Beautiful questionsSolutions are nice. Questions are better. The quality of our questions shapes not only the answers available to us, but our entire life. Asking great questions will change a person’s trajectory.

If you want to get to the root of any tough situation, you’ll ask hard questions, the ones you’d rather avoid because you instinctively know the answer will irritate or disrupt. Each answer will lead naturally to the next question in cycles that take you closer to the center. You peel back layers of the issue, question after question, answer after answer, until you hit pay dirt. Falsehoods drop away. Outdated concepts separate out. What remains carries a distinct ring of truth.

It’s okay to not like where it takes you. It’s also okay if, having arrived at the crux, there’s no obvious solution. The more you see and understand the source of the issue, the greater the odds that you’ll arrive at a workable, maybe even elegant, way through to the other side.

Percipient questioning can flip an organizational culture on its head by challenging notions of how things should be. Gary Hamel, in The Future of Management and What Matters Now, illustrates how simple questions can penetrate outdated assumptions about competition, cost structure, customer satisfaction and even employee engagement. His tip to managers is to ask, “‘Where do I have this wrong? … Is there an option I haven’t considered?’ The best leaders are the ones who get the most options on the table before making a decision, and the most adaptable companies will be those that encourage folks to voice heretical viewpoints.”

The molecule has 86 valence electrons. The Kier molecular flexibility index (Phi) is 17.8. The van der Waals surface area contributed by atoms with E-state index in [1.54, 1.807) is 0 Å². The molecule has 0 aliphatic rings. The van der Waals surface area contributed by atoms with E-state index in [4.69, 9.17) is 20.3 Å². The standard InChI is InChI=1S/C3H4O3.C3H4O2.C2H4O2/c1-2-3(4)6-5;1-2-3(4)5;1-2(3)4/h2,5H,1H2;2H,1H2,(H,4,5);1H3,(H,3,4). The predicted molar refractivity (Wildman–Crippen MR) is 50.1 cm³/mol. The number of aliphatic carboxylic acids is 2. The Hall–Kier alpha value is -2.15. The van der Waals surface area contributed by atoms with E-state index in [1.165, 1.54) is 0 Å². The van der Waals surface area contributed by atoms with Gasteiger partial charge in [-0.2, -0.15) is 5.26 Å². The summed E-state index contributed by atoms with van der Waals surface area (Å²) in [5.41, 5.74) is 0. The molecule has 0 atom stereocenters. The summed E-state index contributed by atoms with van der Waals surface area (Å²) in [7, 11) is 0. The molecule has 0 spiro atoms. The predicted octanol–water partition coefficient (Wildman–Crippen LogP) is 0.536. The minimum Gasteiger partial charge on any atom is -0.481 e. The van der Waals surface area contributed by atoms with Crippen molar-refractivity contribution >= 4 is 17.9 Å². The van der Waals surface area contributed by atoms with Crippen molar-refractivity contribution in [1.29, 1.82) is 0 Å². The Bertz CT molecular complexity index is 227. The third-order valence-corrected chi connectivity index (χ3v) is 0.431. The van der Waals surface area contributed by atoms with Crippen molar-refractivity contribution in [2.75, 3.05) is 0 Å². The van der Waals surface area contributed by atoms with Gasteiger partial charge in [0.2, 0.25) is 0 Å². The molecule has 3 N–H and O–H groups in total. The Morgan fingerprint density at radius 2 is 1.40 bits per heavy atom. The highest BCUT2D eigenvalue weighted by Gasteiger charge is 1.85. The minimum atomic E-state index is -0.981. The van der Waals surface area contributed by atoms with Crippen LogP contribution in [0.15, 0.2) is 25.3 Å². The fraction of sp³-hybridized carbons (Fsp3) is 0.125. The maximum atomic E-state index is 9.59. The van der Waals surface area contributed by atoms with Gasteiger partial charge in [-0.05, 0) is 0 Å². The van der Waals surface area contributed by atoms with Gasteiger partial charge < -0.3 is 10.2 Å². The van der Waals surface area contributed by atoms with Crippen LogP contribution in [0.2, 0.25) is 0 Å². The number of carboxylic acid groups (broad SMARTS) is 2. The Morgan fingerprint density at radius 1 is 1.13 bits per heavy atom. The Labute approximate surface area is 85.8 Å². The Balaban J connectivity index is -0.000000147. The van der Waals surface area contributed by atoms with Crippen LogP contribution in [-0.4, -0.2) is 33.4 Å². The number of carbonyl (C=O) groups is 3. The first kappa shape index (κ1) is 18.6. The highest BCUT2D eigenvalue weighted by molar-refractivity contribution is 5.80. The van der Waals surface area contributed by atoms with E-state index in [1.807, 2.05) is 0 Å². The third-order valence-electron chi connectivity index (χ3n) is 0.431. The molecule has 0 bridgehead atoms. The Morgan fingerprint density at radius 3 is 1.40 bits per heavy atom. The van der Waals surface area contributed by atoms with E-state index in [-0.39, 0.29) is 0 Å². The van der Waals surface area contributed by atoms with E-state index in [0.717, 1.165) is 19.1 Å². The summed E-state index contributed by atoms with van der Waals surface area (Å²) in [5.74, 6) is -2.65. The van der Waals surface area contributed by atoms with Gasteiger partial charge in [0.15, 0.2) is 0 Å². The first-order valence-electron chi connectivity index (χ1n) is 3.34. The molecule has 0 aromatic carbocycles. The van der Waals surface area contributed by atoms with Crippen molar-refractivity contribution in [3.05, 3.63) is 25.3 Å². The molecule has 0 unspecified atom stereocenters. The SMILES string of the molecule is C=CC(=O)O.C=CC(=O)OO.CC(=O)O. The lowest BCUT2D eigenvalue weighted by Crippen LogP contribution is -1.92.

In The Surprising Power of Questions, from the May-June 2018 Harvard Business Review, authors Alison Wood Brooks and Leslie K. John take an even more pragmatic approach. Different situations with different intended outcomes necessitate different approaches for both the questioner and the responder. Unlike Hamel, who challenges  leaders to put their own interests behind those of others, Brooks and John prescribe a set of calculations. Their implied aim is to accumulate knowledge as a means to power, rather than quenching curiosity or advancing knowledge for the greater good. I’d characterize it a transactional mindset rather a relational approach.

I recommend keeping it simple, straightforward and real. To draw out people’s potential (as well as possibilities within organizations), travel with sincere questions in your quiver. Without costing a dime, they’ll equip you to dispel assumptions and unearth new options.